Bronco: Where Else Would We Rather Be; ‘Thrilled Is How I’d Describe It’

By Jerry Ratcliffe

Virginia Coach Bronco Mendenhall lobbies officials from the sidelines in the second half against Virginia Tech (Photo by John Markon).

There is little question that No. 3 Clemson is going to try and “boat race” Virginia in Saturday’s ACC Championship game. That’s just who the Tigers are.

Only one of Clemson’s dozen opponents this season have scored more than seven points against the Tigers in the first half. The defending national champions focus on imposing their will, while breaking their opponents in the first half. In this season’s lone exception, Mack Brown’s North Carolina team was tied with Clemson, 14-14 at the half, and came within a failed two-point conversion gamble of pulling off the unthinkable.

Here’s the evidence, halftime scores this season for the 12-0 Tigers: Clemson 28, Georgia Tech 0; Clemson 17, Texas A&M 3; Clemson 17, Syracuse 6; Clemson 38, Charlotte 3; Clemson 14, UNC 14; Clemson 28, Florida State 0; Clemson 17, Louisville 3; Clemson 38, BC 7; Clemson 42, Wofford 0; Clemson 42, NC State 0; Clemson 31, Wake Forest 3; Clemson 24, South Carolina 3.

What this reveals is that if 28-point underdog Virginia has any desire of making this a game, it needs to hang tough in the first half.

“I think it is important,” Bronco Mendenhall said this week. “Our game against Virginia Tech, the first couple of scores we had offensively just really signaled that we were ready, capable and able to play on that stage at that time, in that game.

“It reflected our mindset. I would think that would be similar. Starting fast, having some success to begin the game certainly then makes the same kind of statement — not only to our opponent, but to our own team.”

The coaches have made that a point of emphasis to Virginia’s players, and quarterback Bryce Perkins — the ACC’s runner-up as both ACC Player of the Year and Offensive Player of the Year to Clemson running back Travis Etienne — definitely got the message.

“It’s really important because we can’t let [Clemson’s] ball get rolling,” Perkins said. “Once that momentum goes, they feed off it, so we’ve got to stop it in its tracks and impose our will. We have to come out with the mentality that we’re not going to lay down just because they’re Clemson and defending national champions.”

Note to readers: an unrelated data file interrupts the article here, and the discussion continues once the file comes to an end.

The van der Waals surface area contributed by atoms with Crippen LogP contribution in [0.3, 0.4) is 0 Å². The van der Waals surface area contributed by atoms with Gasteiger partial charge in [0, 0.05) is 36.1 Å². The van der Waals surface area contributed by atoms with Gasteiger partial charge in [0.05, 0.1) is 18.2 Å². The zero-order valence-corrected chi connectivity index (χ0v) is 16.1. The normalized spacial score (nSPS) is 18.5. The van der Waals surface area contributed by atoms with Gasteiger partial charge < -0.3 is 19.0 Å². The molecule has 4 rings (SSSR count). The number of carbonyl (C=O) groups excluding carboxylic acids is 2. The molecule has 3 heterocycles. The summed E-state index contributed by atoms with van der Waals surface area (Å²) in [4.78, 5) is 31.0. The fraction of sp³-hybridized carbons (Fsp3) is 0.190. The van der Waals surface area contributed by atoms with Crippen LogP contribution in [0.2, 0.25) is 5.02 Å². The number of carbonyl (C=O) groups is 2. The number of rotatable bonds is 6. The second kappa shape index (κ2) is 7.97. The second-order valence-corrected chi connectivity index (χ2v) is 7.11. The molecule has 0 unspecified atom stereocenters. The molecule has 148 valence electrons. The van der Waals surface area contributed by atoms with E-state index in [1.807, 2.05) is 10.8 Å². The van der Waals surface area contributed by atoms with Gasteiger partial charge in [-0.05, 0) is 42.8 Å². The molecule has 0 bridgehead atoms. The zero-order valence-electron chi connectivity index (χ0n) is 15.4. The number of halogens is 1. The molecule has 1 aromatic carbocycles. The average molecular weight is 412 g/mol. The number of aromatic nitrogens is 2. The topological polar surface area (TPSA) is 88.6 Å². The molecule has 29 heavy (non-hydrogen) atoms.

Defensive end Mandy Alonso, who strip-sacked Virginia Tech quarterback Hendon Hooker in the end zone last Friday, followed by Eli Hanback’s recovery of the fumble in the end zone for a touchdown, is on the same page as Perkins.

“The coaches are talking to us about [Clemson] likes to come out and throw the first punch because they like to go up early, like 21-0 at the end of the first quarter,” Alonso said. “Our main mentality is to stop them in the first and second quarter and play football from there. If we get a hot start on defense that would be the perfect game.”

Certainly that won’t be easy. Clemson’s defense hasn’t allowed a touchdown in the last nine quarters. It held Wake Forest to five first downs for the entire game, South Carolina only nine. The Tigers have held all 12 opponents this season to less than 300 yards total offense.

Offensively, Clemson owns a 35.2-points scoring margin over opponents and hasn’t lost to an ACC opponent it the last 21 encounters within the league, a streak dating back to October of 2017 against Georgia Tech.

Mendenhall recognizes the task at hand, but isn’t afraid.

“Oh, I love, love, love challenge and doing hard stuff,” Mendenhall said. “This is just the next thing for this program to take on. We’re talking about a team that has won the national championship two of the last three years and 27 straight wins.

“This is the pinnacle or one of the pinnacle programs in college football. As we’re building, ascending, man, where else would we rather be? And, we’ve earned the chance to be there. Thrilled is how I’d describe it.”

Will being a four-touchdown underdog allow the Cavaliers to play free and loose? Mendenhall doesn’t want to acknowledge any of the perceived negatives, but rather frame the challenge as what his team can gain. He realizes everyone the Tigers have played this season, and perhaps even beyond, has been in virtually the same boat as UVA.

“The progress we’ve made in four years hasn’t been in relation to anything we could lose, but what we could gain by doing,” Mendenhall said. “The next stage keeps getting bigger and better.”

He also realizes that while Virginia is playing for an ACC Championship, something the Cavaliers have never had an opportunity to do since the league began divisional play in 2005, that Clemson has much more at stake.

The Tigers are hoping to gain a spot in the College Football Playoffs, which goes to the top four teams in the country, so that they can have a chance to repeat. That means with the selection committee’s collective eyes watching the results, Clemson needs to be impressive.

“For Clemson, or any team in the playoff, it’s not only do they win their conference championship, style points matter, right?” Mendenhall posed. “How much can they score? How big a margin? There’s a committee that chooses on not only outcome but how was the outcome achieved.

“Clemson certainly has to win the conference championship game by beating Virginia. How they win it will also be relative to them. We’re still going to play the game. Our main focus is the conference championship. Maybe that’s an advantage.”

Maybe. Maybe enough to not allow the Tigers to boat race.

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